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Cryptocurrency Market Volatility Part 1 – The Future Of Crypto

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Cryptocurrency market volatility – part 1

The cryptocurrency market as a whole is known for being volatile from its very conception. The past couple of years have undoubtedly been a rough ride for millions of investors, but things are starting to look better. While some people managed to make their fortune investing in cryptocurrencies, many had lost large sums in the bubble that burst at the beginning of 2018, which is when the bear market started.
However, Bitcoin, as well as other cryptocurrencies, are not made to be volatile, but for the reason of fulfilling their purpose. Certain cryptocurrencies were created to provide specific utility to its users, while others are designed to be digital money and to compete with fiat currencies directly. To understand why cryptocurrencies are volatile, we first have to understand the factors surrounding the industry.


What is volatility?

Traditional finance defines volatility as the fluctuation of an asset’s price in a particular time period. An asset is volatile if its price is rising or falling constantly and aggressively. The cryptocurrency market is a definition of a really volatile market, as the extreme fluctuations add and remove billions of dollars worth of market capitalization to and from the market every single day.

Adoption and market maturity VS. volatility

Bitcoin and the cryptocurrency market, in general, is a relatively new concept when compared to other well-established traditional asset classes. A cryptocurrency must have a large user base to fulfill its role. The larger the user base of an asset, the less volatile and safer it will be. People have to learn how cryptocurrencies work and how using them will change the world. Only after fully grasping the concept of cryptocurrencies they become less volatile. As more people start using cryptocurrencies, prices will even out, and volatility will decrease to a point where the fluctuations will be so small that they will not matter.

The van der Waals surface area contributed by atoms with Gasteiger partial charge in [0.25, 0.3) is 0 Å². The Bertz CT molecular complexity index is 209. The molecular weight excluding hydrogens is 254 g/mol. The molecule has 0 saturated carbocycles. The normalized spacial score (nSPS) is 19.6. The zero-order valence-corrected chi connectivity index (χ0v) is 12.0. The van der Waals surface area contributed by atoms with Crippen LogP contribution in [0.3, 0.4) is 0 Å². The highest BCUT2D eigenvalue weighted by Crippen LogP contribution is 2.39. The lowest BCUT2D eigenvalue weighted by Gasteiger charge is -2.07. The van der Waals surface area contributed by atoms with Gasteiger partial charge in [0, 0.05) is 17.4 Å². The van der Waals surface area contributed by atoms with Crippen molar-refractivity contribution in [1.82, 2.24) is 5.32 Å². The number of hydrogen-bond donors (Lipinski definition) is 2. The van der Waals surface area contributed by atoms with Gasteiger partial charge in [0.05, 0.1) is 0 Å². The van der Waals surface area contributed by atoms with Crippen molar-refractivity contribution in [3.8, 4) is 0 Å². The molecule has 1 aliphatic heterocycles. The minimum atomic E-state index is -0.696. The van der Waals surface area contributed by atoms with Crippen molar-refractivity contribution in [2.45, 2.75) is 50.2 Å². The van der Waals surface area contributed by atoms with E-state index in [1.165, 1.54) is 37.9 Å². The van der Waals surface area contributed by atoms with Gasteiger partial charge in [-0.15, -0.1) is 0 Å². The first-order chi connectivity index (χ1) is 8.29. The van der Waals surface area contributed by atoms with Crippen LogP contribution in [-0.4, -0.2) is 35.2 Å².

One thing to note is that an average cryptocurrency investor is not a financial expert by any means. This makes concepts such as “FOMO” and “FUD” an even more significant factor than they are in the traditional markets.
Speaking about adoption brings us to the maturity of the cryptocurrency market. A young market backed by a brand new technology will, by nature, be more volatile than the already well-established traditional markets. Cryptocurrencies are going through an “infancy” period that is very similar to the one that the internet-based companies had to go through in the 1990s. New technologies require time to get perfected. They also have a high probability of failing.


Bad press VS. volatility

News reports, whether positive or negative, can easily affect the crypto volatility. With an average investor being relatively uneducated of how the markets work, each wrong portrayal of cryptocurrencies can spark a new wave of “FUD.”
News reports such as ones about hacking incidents, certain countries declaring stances on crypto as well as people with questionable past being tied to the industry instill a negative reputation of cryptocurrency markets in the minds of people. At the moment, cryptocurrencies are incredibly vulnerable to all the bad press and news, while they rarely react to the good news. News portals are often catering to the short attention spans of their millennial readers by writing outrageous (and often fake) biased texts.

Fraudulent activity VS. volatility

Cryptocurrencies have been a place where fraudulent activities occur more often than with other markets without any doubt. The crypto market has mostly seen two types of such activities:

Ponzi schemes in crypto markets

Ponzi schemes are a not-so-rare occurrence in markets governed by greed, and the crypto market is no different. Whenever people that lack knowledge of the markets try to get rich quickly, Ponzi schemes appear.

Ponzi schemes are a form of fraud where the company promises quick and substantial returns to the first investors by paying them the money from investors that come to the project later. The most famous Ponzi scheme in the crypto market is the notorious Bitconnect. Their “high-yield investment program” promised high returns to all of their investors. They used their native BCC token to pay out their old investors. Seeing high yield and great payouts automatically attracted the new investors. Bitconnect was undoubtedly not the only Ponzi scheme organization in the market. Many have successfully attempted to defraud people of their cryptocurrency holdings by creating “high-yield investment programs.”

Crypto market security breaches

Markets gain in volatility when an aggressive event strikes the space, and cryptocurrencies are no different. There have several occasions where security breaches, as well as hacks, caused extreme volatility spikes. None of these hacks happened to the cryptocurrencies specifically, but rather to the exchanges that stored them. One good example of increased volatility is the infamous Mt. Gox hack. This hack caused the biggest cryptocurrency exchange at that time to close their doors made 850,000 Bitcoin “vanish.” Later on, 200,000 Bitcoin were somehow found and retrieved, and are now handled by a trustee who sells them as he pleases. This trustee was one of the main reasons for increased volatility as he reportedly sold Bitcoin on the open market rather than over-the-counter as should be done with such quantities of cryptocurrencies.

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